Demonisation of China hits home
After sustained rhetoric from US President Donald Trump, more Americans are less positive about China. If such demonisation is reciprocated by China, the possibility for cooperation will be lost amid counterproductive conflict
Public perceptions can reflect political discourse, especially when debate is shaped by the rhetoric of a demagogue. Many critics of United States President Donald Trump see this a reason for more Americans becoming less positive about China and worrying about its growing economic clout. New data from the Pew Research Centre shows only 38 per cent of Americans now see China favourably.
Based on 1,500 phone interviews in May and June, this figure was down from 44 per cent last year. Pew ran the survey ahead of the outbreak of the US-China trade war, but after a sustained campaign by Trump criticising “unfair” trade and intellectual property practices, the Chinese trade surplus, the loss of manufacturing jobs to places such as China, and alleged technology theft.
About 60 per cent were concerned more with China’s growing economic strength, and with the “very serious issue” of the US$1.2 trillion US debt to China, compared with about 26 per cent concerned more with its military strength.
“There is a resurgence in US concern over China’s growing economy,” the Pew report said. Americans have never before had so much reason to fear an economic rival to their nation. A measure of the extent to which their focus has shifted to economic concern is that it ranks ahead of topical issues such as cyberattacks, human rights, China’s tensions with Taiwan and territorial and navigational disputes in the South China Sea. A graph of trends in relative concerns shows they accelerated in 2017, which suggests the White House has been able to move perceptions for political purposes.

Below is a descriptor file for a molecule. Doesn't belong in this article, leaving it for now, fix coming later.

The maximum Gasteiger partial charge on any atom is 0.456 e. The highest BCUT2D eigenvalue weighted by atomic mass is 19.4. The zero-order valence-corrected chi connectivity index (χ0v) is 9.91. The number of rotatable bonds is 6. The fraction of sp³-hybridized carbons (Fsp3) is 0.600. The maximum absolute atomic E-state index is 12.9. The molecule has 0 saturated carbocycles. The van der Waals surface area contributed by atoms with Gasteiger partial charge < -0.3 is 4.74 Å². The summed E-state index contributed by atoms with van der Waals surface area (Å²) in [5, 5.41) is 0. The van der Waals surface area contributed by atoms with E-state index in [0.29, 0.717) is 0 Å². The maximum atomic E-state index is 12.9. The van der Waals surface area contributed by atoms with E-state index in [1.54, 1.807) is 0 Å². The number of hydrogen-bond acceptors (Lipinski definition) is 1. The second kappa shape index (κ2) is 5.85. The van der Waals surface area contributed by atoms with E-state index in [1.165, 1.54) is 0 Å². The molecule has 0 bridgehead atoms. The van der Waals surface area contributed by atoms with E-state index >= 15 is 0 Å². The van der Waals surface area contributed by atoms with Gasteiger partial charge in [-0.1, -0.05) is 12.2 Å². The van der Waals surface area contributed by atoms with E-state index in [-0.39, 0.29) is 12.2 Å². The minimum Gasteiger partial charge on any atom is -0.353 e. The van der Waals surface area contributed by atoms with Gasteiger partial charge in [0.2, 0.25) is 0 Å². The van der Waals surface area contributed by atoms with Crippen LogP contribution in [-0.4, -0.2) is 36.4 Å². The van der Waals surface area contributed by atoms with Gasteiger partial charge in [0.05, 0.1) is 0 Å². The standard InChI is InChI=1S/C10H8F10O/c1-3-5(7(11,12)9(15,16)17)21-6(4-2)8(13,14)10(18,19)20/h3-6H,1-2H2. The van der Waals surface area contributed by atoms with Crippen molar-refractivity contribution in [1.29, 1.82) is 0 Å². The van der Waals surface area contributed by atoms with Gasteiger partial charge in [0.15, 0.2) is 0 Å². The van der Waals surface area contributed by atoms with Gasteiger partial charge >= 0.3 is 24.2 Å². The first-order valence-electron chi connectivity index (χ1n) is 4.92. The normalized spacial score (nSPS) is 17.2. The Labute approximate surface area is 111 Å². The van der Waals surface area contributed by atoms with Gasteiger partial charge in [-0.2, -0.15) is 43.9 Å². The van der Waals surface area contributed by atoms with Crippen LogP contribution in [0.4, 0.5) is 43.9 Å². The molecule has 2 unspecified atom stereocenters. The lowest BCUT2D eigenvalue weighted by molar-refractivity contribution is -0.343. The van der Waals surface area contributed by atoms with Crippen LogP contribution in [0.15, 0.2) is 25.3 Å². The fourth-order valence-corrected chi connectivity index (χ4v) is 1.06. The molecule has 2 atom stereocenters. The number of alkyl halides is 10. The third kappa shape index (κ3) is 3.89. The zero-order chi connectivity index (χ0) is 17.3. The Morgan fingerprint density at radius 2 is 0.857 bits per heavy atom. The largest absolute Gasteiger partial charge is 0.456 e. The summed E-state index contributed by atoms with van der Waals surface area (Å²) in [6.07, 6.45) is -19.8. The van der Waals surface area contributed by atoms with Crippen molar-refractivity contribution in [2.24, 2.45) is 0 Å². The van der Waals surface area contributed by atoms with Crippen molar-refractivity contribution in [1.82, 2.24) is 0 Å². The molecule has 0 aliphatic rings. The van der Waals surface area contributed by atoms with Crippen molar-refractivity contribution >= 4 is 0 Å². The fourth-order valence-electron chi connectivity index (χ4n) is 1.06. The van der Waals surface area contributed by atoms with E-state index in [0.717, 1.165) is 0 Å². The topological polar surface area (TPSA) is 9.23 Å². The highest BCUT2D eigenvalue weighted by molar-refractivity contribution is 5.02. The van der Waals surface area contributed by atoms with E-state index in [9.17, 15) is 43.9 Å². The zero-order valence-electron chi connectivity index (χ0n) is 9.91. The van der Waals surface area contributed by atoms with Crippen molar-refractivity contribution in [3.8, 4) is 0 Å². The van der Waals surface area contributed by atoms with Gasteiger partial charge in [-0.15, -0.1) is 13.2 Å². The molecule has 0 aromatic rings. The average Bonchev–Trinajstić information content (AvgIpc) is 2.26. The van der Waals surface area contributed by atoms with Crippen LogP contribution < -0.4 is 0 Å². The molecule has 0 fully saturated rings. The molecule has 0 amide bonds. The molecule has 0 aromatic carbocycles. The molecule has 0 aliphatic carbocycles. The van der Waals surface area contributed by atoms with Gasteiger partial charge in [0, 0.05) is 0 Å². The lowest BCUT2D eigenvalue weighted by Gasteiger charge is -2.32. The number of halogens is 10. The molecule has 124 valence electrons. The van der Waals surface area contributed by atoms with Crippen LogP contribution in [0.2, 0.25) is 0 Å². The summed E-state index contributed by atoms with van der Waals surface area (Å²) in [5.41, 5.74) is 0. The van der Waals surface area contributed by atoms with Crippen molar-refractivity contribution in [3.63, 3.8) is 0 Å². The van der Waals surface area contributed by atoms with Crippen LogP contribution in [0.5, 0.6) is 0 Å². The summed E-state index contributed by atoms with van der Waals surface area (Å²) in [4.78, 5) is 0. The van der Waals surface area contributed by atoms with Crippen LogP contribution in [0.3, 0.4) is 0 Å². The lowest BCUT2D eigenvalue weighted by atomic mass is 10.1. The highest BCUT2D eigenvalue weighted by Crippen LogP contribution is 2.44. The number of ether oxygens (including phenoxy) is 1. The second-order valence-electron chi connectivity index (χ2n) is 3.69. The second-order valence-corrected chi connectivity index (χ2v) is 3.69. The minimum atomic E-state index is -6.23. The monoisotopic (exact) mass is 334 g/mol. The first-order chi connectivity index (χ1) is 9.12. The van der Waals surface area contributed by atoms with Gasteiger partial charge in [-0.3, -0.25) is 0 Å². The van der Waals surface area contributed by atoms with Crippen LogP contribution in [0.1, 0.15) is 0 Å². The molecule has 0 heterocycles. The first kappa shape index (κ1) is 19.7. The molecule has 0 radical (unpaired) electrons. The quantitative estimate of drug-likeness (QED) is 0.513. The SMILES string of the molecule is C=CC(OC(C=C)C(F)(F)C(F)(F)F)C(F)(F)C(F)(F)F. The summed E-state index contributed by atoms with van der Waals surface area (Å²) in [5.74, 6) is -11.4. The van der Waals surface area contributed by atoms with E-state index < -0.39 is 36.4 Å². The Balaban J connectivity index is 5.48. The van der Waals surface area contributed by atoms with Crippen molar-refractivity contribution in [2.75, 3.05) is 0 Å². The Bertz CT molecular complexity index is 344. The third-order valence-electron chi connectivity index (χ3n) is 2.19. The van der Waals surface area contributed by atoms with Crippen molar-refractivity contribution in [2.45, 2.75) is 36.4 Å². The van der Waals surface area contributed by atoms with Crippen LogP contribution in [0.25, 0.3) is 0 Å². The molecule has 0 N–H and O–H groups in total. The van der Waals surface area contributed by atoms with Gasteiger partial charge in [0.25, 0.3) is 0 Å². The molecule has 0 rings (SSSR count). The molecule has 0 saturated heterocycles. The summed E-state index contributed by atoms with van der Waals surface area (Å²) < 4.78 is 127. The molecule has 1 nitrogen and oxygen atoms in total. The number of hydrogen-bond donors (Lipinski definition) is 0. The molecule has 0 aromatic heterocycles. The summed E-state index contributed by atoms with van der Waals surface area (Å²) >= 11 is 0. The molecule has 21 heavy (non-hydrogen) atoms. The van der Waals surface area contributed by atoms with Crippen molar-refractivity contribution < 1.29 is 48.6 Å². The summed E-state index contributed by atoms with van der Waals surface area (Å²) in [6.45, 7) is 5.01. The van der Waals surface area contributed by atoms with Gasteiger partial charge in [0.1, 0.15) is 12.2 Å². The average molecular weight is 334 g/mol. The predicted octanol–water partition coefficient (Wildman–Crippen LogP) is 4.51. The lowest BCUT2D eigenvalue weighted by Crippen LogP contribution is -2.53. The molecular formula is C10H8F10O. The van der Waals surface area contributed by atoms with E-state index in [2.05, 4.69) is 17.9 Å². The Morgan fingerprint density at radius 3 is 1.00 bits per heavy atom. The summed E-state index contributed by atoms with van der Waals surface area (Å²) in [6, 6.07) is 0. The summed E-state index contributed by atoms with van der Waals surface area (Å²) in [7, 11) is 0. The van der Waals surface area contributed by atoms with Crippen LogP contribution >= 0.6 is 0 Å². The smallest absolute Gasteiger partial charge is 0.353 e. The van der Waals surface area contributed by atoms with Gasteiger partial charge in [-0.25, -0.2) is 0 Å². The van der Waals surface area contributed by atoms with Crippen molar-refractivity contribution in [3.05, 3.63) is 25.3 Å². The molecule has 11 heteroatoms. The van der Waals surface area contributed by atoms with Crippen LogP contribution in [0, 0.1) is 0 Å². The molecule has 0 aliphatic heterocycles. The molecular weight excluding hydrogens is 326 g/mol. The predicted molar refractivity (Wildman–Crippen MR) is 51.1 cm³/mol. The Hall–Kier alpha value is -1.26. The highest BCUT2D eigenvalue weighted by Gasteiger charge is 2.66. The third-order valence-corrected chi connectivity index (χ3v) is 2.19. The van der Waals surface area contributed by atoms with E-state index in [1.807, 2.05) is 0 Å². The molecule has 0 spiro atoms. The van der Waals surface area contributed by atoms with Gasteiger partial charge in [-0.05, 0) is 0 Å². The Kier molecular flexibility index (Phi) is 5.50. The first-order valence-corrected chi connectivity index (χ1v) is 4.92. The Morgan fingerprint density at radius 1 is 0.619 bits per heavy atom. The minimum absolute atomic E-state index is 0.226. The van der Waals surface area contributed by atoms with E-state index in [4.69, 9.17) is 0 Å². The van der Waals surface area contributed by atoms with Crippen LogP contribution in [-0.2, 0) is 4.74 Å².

The survey results also raise the question to what extent US media coverage of US-China issues has demonised China and, for that matter, to what extent Chinese state media may have demonised the US. In America’s case it starts at the top with the consistent adversarial stance of Trump – despite his oft-repeated respect for President Xi Jinping, a strong leader in Trump’s own self-image – supported by anti-China hawks among his close associates. If demonisation is reciprocated it is an even more unhealthy development, and an unfortunate one when there is so much scope for more cooperation rather than counterproductive conflict.